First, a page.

Internment
by Ahmed, Samira






Forced into an interment camp for Muslim-American citizens in a near-future United States, 17-year-old Layla Amin helps forge an alliance of new friends and outside sympathizers before becoming the leader of a revolution against the camp's corrupt guards. 75,000 first printing. Simultaneous eBook.





Samira Ahmed is the New York Times bestselling author of Love, Hate, & Other Filters and Internment. She was born in Bombay, India, and has lived in New York, Chicago, and Kauai, where she spent a year searching for the perfect mango. She currently resides in the Midwest. Find her online at samiraahmed.com and on Twitter and Instagram @sam_aye_ahm.





*Starred Review* Set shortly after the 2016 presidential election, Ahmed's novel presents a chilling depiction of America, in which U.S. citizens allow themselves to be controlled by prejudice and fear and succumb to the hateful rhetoric of a populist leader. Seventeen-year-old Layla Amin and her parents are among the Muslims rounded up and transported to Manzanar, an internment camp for Muslim American citizens. While most people quietly comply, Layla is determined to fight back for the freedom that is rightfully hers. Layla finds allies both inside and outside the camp, and before long, she herself is at the center of a rebellion against the despicable people in charge. This is a poignant, necessary story that paints a very real, very frank picture of hatred and ignorance, while also giving readers and marginalized individuals hope. It emphasizes that the oppressed have a voice and the power to speak up and fight back, while also reminding us that all citizens have the obligation, responsibility, and power to raise their voices and defend their fellow citizens from mistreatment or abuse. Though it might recall dystopian novels of the recent past, this carries so much more weight and is infinitely more terrifying, since its setting-a near-future U.S.-could very well exist today, tomorrow, or only a handful of years from now. This timely, important novel should spark many conversations about contemporary issues. Grades 9-12. Copyright 2019 Booklist Reviews.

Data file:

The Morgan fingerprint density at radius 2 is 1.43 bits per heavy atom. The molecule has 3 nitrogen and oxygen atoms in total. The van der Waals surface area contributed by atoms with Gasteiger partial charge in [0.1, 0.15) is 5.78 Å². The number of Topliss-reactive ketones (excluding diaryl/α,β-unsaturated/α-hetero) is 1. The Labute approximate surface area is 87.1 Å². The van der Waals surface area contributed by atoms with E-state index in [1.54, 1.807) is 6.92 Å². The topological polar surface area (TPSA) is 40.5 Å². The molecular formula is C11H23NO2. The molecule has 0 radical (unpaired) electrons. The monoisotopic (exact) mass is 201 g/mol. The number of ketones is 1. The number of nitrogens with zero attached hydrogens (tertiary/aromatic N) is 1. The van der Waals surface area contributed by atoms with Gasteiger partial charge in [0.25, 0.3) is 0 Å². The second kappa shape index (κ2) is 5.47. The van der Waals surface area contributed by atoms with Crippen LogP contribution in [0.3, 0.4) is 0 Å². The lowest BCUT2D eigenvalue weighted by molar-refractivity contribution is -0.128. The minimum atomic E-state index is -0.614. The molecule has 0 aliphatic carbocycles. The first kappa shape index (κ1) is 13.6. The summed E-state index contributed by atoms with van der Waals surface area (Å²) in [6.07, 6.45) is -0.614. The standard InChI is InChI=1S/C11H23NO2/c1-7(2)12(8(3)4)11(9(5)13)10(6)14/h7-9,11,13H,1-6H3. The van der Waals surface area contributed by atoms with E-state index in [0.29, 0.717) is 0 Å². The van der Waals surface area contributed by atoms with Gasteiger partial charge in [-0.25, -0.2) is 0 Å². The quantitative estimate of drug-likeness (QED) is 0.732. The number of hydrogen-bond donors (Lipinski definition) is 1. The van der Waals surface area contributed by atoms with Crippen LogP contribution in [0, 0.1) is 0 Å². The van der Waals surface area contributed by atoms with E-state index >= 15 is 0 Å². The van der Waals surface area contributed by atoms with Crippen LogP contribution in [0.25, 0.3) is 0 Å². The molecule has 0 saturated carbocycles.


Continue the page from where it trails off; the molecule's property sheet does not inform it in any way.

Layla was a regular American teenager until the new Islamophobic president enacted Exclusion Laws.Muslims are being rounded up, their books burned, and their bodies encoded with identification numbers. Neighbors are divided, and the government is going after resisters. Layla and her family are interned in the California desert along with thousands of other Muslim Americans, but she refuses to accept the circumstances of her detention, plotting to take down the system. She quickly learns that resistance is no joke: Two hijabi girls are beaten and dragged away screaming after standing up to the camp director. There are rumors of people being sent to black-op sites. Some guards seem sympathetic, but can they be trusted? Taking on Islamophobia and racism in a Trump-like America, Ahmed's (Love, Hate & Other Filters, 2018) magnetic, gripping narrative, written in a deeply humane and authentic tone, is attentive to the richness and complexity of the social ills at the heart of t he book. Layla grows in consciousness as she begins to understand her struggle not as an individual accident of fate, but as part of an experience of oppression she shares with millions. This work asks the question many are too afraid to confront: What will happen if xenophobia and racism are allowed to fester and grow unabated? A reminder that even in a world filled with divisions and right-wing ideology, young people will rise up and demand equality for all. (Realistic fiction. 13-18) Copyright Kirkus 2019 Kirkus/BPI Communications. All rights reserved.






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